WG: Well yeah it is quite an honour, especially for a left back because its usually the strikers that get the accolades, but I always felt that its defenders that win games just as much as the strikers. It’s a good honour as is any award, whether its fellow players, fans, manager whatever.

JB: You played at both The Rec and The Wessex (as it was) what was the difference between the Rec and the new stadium, what was it like going into a new environment?

WG: I loved playing at the Wessex, I didn’t used to like coming down to Weymouth to play at the old ground because we’d be playing against players like Iannone and Agana. But it was a good old fashioned ground and crowds used to create a good atmosphere, terrible pitch I remember that.

JB: 449 appearances for the club, scoring just the 6 goals. Do you have a memorable one from that?

WG: Well two stick in my mind actually. The first was when Steve Claridge played for us, we used to give him the ball and then stand and watch, we had no idea what he was going to do with it, but we were away at Dagenham and I passed it to him out wide and I just carried on forward, and he passed it back to me and I scored, it was more of a shock that he’d passed it back to me than me actually scoring I think.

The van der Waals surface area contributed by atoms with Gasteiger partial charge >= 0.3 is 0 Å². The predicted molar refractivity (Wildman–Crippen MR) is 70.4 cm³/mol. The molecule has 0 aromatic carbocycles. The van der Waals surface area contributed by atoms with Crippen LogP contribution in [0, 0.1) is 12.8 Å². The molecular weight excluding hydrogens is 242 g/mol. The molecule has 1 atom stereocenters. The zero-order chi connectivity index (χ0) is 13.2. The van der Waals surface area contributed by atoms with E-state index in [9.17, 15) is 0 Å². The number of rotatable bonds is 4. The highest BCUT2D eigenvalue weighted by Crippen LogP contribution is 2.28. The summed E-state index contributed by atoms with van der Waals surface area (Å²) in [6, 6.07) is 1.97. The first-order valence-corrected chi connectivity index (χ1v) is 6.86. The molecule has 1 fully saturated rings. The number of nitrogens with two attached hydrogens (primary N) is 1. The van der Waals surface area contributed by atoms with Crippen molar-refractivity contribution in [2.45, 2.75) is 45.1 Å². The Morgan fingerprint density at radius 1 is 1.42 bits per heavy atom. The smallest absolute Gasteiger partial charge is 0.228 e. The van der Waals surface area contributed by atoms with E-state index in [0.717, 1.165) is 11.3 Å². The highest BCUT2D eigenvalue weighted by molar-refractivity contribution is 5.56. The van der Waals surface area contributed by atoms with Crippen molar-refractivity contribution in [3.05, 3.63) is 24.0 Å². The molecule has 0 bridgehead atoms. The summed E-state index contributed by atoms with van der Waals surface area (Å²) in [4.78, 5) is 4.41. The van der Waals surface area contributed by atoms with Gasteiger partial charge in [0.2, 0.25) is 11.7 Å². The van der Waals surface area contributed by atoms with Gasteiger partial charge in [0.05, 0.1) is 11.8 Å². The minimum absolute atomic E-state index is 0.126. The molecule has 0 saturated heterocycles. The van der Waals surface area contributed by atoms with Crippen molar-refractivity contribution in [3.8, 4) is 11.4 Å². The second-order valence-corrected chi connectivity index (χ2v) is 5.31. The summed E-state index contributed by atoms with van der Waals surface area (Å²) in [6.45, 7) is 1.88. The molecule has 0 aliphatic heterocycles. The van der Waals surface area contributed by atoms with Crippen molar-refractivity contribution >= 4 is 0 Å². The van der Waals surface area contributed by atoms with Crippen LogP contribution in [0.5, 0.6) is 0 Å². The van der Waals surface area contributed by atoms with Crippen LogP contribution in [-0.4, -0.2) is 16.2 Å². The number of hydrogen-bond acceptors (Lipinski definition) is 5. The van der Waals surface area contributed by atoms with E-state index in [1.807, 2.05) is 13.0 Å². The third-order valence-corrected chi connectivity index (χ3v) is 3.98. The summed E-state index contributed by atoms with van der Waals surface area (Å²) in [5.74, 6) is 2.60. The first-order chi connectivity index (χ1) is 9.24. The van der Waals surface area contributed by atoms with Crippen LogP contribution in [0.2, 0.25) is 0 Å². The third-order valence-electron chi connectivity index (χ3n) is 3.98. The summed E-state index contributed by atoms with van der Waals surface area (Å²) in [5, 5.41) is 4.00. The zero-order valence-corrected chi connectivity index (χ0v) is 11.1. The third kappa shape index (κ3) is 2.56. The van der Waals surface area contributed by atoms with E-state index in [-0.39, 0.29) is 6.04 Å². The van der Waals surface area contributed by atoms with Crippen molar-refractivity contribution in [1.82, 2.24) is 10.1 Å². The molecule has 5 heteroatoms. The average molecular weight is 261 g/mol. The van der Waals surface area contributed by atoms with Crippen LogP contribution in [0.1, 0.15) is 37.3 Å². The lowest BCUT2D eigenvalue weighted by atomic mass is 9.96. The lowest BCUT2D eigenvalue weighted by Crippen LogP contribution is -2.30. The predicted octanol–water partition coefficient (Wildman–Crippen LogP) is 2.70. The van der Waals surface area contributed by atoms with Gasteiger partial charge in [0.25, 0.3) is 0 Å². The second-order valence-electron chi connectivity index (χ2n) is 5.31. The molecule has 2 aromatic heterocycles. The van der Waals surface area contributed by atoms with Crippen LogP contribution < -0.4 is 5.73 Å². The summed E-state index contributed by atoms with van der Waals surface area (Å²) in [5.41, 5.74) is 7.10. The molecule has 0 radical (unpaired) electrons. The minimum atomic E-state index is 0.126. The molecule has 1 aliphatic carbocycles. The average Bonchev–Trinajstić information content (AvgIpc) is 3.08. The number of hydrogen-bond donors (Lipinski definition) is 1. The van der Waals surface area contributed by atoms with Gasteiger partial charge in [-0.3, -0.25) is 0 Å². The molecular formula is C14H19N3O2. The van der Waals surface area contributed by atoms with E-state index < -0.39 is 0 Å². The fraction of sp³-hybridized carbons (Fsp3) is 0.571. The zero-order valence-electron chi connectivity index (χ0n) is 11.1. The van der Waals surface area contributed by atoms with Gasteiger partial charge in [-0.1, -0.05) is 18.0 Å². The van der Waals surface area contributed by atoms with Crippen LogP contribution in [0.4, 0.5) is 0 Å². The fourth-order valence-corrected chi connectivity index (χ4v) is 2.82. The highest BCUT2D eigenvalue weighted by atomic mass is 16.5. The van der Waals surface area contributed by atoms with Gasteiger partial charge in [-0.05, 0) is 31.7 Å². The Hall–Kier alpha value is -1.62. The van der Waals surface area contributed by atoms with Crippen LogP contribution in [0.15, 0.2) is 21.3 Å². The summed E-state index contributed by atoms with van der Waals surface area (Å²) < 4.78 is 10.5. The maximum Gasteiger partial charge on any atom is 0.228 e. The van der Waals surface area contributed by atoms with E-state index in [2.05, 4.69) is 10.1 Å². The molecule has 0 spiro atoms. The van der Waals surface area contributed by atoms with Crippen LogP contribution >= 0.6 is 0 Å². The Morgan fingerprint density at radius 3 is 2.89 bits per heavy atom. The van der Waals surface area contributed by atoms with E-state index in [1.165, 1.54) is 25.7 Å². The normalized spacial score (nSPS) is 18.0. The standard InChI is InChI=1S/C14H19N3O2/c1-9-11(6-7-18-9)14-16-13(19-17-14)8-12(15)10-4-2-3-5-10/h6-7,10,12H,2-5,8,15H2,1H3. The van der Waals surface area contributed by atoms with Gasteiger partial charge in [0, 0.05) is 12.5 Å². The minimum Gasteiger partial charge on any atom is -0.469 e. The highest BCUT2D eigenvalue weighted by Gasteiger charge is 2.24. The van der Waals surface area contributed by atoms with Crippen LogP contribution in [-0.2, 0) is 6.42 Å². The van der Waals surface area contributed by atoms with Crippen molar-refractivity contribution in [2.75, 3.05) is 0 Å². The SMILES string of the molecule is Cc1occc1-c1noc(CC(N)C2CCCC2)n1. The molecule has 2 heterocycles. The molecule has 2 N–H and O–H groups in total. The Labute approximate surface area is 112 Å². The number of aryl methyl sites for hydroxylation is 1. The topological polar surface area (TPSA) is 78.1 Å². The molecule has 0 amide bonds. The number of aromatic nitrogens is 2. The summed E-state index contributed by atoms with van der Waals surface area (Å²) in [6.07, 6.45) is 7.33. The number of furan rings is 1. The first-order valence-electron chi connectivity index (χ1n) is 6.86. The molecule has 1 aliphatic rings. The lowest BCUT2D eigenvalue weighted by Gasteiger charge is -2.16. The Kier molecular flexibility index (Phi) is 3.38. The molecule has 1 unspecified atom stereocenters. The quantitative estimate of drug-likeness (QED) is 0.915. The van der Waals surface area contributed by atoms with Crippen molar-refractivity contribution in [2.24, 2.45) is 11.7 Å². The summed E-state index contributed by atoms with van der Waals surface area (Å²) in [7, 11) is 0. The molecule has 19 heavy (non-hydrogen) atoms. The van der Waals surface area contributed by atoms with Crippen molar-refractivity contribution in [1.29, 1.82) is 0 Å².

The other one was an F.A cup game at home against Barnstaple and I cut inside from the left wing and scored with my right foot which was probably more surprising than the first one to be honest.

JB: You had two spells as caretaker manager, was management not something you really fancied?

WG: Well I was kind of, not forced into it exactly but I was asked to help keep the club moving along, the club didn’t have much money, we were kind of struggling, we couldn’t buy ourselves up the league and I was asked to keep it going until someone came in. On one of the occasions it was Len Ashurst and I thought that was brilliant he had a lot of experience and we learned a lot from him.

JB: I had the honour of sponsoring you when you were inducted into the Hall of Fame, I know you personally and I know that you are not one for personal accolades and whatever, but that must have been a great moment for you and your family am I right?

WG: Yeah, You’re right it was, and I thought why me? I’m sure there must be a few more others. But it was a great time for my family, my nipper who used to have a kick about after the game on the pitch and my wife who came to every match. It was a great time.